South Africa’s economy has reduced by 1.4 per cent in the fourth quarter, this is according to information from the South African statistician on Tuesday.
This scenario followed a contraction of 0.8 per cent in the third quarter, which means that the economy was in recession for the last half of 2019.
South Africa last entered a recession – when the GDP falls for two consecutive quarters – in the second quarter of 2018. This is South Africa’s third recession since 1994.
Further, the stats office highlighted that, for the whole of 2019, the South African economy grew by only 0.2 per cent (in real terms). In 2018, it saw growth of only 0.8 per cent, and yet it is the lowest reading since 2009 when the economy contracted by 1.5 per cent.
GDP shrank 0.5 per cent year-on-year in the fourth quarter after a 0.1 per cent expansion in the previous quarter
The fourth-quarter decline is larger than economists had predicted, as the economy battles the fallout of load shedding.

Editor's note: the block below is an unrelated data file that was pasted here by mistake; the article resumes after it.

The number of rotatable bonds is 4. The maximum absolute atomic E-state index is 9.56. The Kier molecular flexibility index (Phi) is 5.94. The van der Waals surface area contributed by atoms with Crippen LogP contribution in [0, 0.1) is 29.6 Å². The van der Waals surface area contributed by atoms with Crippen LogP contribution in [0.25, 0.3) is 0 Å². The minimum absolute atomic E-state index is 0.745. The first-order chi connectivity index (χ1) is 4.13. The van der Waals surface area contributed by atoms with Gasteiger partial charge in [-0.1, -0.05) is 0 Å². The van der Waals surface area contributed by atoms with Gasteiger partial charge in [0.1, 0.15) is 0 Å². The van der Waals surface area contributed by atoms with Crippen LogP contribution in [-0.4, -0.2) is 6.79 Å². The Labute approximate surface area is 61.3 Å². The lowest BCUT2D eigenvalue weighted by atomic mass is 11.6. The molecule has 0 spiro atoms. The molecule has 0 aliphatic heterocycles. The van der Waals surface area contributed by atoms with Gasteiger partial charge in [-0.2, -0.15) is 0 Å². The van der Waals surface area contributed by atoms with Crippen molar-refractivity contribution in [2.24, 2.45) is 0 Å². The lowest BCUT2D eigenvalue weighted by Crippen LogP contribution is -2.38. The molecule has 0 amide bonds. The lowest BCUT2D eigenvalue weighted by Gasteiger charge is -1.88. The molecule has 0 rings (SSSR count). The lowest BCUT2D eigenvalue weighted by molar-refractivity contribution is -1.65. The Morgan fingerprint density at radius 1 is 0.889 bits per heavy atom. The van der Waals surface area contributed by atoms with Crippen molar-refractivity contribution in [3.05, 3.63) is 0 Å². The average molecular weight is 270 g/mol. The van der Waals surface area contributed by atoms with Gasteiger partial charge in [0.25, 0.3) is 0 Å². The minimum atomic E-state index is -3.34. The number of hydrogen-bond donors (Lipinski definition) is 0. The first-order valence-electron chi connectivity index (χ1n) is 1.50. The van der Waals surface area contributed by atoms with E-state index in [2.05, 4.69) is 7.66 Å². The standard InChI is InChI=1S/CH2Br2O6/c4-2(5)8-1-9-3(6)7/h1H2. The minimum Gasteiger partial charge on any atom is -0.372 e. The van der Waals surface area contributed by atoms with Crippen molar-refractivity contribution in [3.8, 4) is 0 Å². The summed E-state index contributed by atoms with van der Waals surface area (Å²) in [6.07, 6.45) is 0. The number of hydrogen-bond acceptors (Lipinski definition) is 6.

Seven out of 10 industries contracted in the fourth quarter, with agriculture (-7.6 per cent) taking the biggest hit.
The statistician noted that the 2019 growth was low compared to the 2008 to 2009 global recession.
However, on the other side—the World Bank overview of South Africa’s economy projected that in 2019 growth at 1.3 per cent, accelerating further to 1.7 per cent in 2020.
Statistics showed also, South Africa produced fewer motor vehicles and transport equipment in the fourth quarter which caused the manufacturing industry to shrink 1.8 per cent in the fourth quarter, while the transport, storage and communication industry saw a decline of 7.2 per cent.
Also, the household spending increased by 1.4 per cent in the final quarter of 2019, but spending on clothing and footwear was up by 8.5 per cent.
The weak growth is likely to add more woes to President Cyril Ramaphosa’s government, as the economy under his leadership continues to suffer, amid internal and external pressures.
In addition, South Africa remains a dual economy with one of the highest inequality rates in the world, noted by the World Bank to be lagging behind on inclusiveness of consumption growth.